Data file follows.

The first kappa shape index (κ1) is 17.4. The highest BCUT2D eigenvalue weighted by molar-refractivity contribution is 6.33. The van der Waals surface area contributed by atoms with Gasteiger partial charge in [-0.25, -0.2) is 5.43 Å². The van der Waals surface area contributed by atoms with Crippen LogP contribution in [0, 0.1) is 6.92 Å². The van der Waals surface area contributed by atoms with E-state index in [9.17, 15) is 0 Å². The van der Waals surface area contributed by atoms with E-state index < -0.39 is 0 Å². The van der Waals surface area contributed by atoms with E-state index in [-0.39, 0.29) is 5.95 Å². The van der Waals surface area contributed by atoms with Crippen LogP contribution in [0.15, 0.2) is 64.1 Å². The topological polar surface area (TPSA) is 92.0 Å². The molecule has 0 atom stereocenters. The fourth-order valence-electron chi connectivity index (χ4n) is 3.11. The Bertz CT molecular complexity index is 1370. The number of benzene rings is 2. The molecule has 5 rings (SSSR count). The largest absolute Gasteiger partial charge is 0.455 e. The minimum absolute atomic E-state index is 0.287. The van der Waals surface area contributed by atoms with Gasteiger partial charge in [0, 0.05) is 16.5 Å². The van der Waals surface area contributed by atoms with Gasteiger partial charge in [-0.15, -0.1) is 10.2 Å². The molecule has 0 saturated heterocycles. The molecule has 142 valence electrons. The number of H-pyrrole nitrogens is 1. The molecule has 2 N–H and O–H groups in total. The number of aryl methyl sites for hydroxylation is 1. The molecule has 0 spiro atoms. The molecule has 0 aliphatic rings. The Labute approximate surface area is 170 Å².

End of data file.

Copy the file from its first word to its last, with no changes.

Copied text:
The first kappa shape index (κ1) is 17.4. The highest BCUT2D eigenvalue weighted by molar-refractivity contribution is 6.33. The van der Waals surface area contributed by atoms with Gasteiger partial charge in [-0.25, -0.2) is 5.43 Å². The van der Waals surface area contributed by atoms with Crippen LogP contribution in [0, 0.1) is 6.92 Å². The van der Waals surface area contributed by atoms with E-state index in [9.17, 15) is 0 Å². The van der Waals surface area contributed by atoms with E-state index < -0.39 is 0 Å². The van der Waals surface area contributed by atoms with E-state index in [-0.39, 0.29) is 5.95 Å². The van der Waals surface area contributed by atoms with Crippen LogP contribution in [0.15, 0.2) is 64.1 Å². The topological polar surface area (TPSA) is 92.0 Å². The molecule has 0 atom stereocenters. The fourth-order valence-electron chi connectivity index (χ4n) is 3.11. The Bertz CT molecular complexity index is 1370. The number of benzene rings is 2. The molecule has 5 rings (SSSR count). The largest absolute Gasteiger partial charge is 0.455 e. The minimum absolute atomic E-state index is 0.287. The van der Waals surface area contributed by atoms with Gasteiger partial charge in [0, 0.05) is 16.5 Å². The van der Waals surface area contributed by atoms with Gasteiger partial charge in [-0.15, -0.1) is 10.2 Å². The molecule has 0 saturated heterocycles. The molecule has 142 valence electrons. The number of H-pyrrole nitrogens is 1. The molecule has 2 N–H and O–H groups in total. The number of aryl methyl sites for hydroxylation is 1. The molecule has 0 spiro atoms. The molecule has 0 aliphatic rings. The Labute approximate surface area is 170 Å².